Taxpayer asks:

Dear Taxgirl,

Just for fun can people pay their taxes with bitcoin?

Taxgirl says:

Unfortunately, no. Nor can taxpayers pay their taxes with loose diamonds even though, they, too, have value. And typically, most taxpayers can’t pay in Botswana pulas or Russian rubles either. So what can you use? Let’s take a look.

By law, at 31 U.S.C. 5103, you can pay your taxes using U.S. money:

United States coins and currency (including Federal reserve notes and circulating notes of Federal reserve banks and national banks) are legal tender for all debts, public charges, taxes, and dues.

It’s worth noting that law is found at Title 31 (Money and Finance), and not Title 26 (Internal Revenue Code). That’s because not all laws which affect your taxes are specific to the Tax Code. Since Internal Revenue Service (IRS) is an arm of the federal government, it is also subject to other regulations like this one from the Bureau of Fiscal Service (BFS) which confirmed that IRS would no longer accept checks for $100 million or more.

But even when an issue is directly related to IRS, you won’t necessarily find a corresponding provision in the Tax Code. Consider the issue of paying in foreign currency, for example. On the IRS website, it notes that “Payments of U.S. tax must be remitted to the U.S. Internal Revenue Service (IRS) in U.S. dollars” – even for foreign electronic payments.  But if you check the Tax Code, you won’t find specific language requiring that those taxes be paid in U.S. dollars, just like there’s nothing in the Code that says no to payments of bitcoin or loose diamonds. Here’s what the Code actually says (section 6311):

It shall be lawful for the Secretary to receive for internal revenue taxes (or in payment for internal revenue stamps) any commercially acceptable means that the Secretary deems appropriate to the extent and under the conditions provided in regulations prescribed by the Secretary.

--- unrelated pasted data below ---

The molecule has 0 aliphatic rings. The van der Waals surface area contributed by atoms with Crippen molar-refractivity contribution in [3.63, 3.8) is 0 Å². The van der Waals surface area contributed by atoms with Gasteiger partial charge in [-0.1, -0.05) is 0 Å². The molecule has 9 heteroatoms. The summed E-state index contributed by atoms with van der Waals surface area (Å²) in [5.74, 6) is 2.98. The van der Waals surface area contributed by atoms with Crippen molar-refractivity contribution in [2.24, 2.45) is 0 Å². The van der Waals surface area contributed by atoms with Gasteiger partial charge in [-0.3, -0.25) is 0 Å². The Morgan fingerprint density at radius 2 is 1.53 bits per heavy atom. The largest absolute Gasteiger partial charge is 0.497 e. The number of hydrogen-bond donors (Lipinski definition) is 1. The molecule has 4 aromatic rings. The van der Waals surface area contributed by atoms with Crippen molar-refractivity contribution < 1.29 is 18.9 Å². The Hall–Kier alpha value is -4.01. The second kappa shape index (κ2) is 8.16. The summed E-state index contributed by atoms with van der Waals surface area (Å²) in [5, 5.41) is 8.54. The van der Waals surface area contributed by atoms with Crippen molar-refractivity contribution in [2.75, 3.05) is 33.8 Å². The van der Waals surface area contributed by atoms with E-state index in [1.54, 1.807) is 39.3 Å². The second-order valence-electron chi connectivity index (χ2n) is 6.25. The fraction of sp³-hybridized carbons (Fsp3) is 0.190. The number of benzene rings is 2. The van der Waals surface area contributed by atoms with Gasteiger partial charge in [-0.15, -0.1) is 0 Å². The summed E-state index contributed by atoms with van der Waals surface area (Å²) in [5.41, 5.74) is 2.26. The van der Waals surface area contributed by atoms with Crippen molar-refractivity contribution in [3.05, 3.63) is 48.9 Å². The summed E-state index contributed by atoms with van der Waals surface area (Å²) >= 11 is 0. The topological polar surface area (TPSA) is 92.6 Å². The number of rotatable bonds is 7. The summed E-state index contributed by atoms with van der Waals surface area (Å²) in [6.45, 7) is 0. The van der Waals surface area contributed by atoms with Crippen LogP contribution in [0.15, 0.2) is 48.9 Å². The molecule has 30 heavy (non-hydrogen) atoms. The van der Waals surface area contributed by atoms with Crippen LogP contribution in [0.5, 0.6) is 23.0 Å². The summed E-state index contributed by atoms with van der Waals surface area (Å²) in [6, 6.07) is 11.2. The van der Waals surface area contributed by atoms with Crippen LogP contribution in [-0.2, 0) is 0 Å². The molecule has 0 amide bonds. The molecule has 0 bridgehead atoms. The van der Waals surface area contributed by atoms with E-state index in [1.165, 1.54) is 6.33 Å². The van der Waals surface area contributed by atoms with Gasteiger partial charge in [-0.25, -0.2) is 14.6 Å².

That’s a fancy way of saying that the IRS will issue Regulations (interpretations of the tax code) and other guidance about the kinds of payment which can be used to pay your taxes so long it doesn’t run afoul of other rules. And the IRS has done so, authorizing, for example, payment by check, money order, credit card and debit card.

What about other forms of payment? Paying in foreign currency has been addressed – it’s allowed under limited circumstances. But paying in bitcoin (or loose diamonds) has not specifically been authorized, and even if you wanted to argue that the specific omission of bitcoin or loose diamonds shouldn’t preclude using those as payment for taxes, you’d likely lose under a statutory interpretation of what’s considered “commercially acceptable.”

That said, if you really had your heart set on paying your taxes in bitcoin, you could investigate using a third party. Bitcoin-based shopping cart Snapcard tried its hand at it in 2014 with a service that allowed customers to pay the IRS. The service Snapcard worked like a payment processor (think MasterCard) and processing fees applied. However, Snapcard has since repivoted and launched a product in 2015 called “Masspay” that became Wyre. According to a spokesperson from the company, “Paying the IRS with bitcoin is something that we’re not offering at the moment.”

Of course, just because IRS doesn’t accept cryptocurrency like bitcoin as direct payment today doesn’t mean that will always be the case. A bill to accept bitcoin as payment for taxes was ultimately voted down, 264 to 74, by the New Hampshire legislature in 2016: The state was angling to be the first in the country to accept bitcoin as payment for taxes. A similar measure in Utah also failed to pass. However, states are still trying: Arizona introduced a crypto payment measure just this year. I suspect it’s just a matter of time before we see some changes.

(Author’s note: An email to IRS asking whether there were any plans in the near future to accept bitcoin as payment was not immediately returned.)

Before you go: be sure to read my disclaimer. Remember, I’m a lawyer and we love disclaimers.
If you have a question, here’s how to Ask The Taxgirl.

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Kelly Erb is a tax attorney, tax writer and podcaster.

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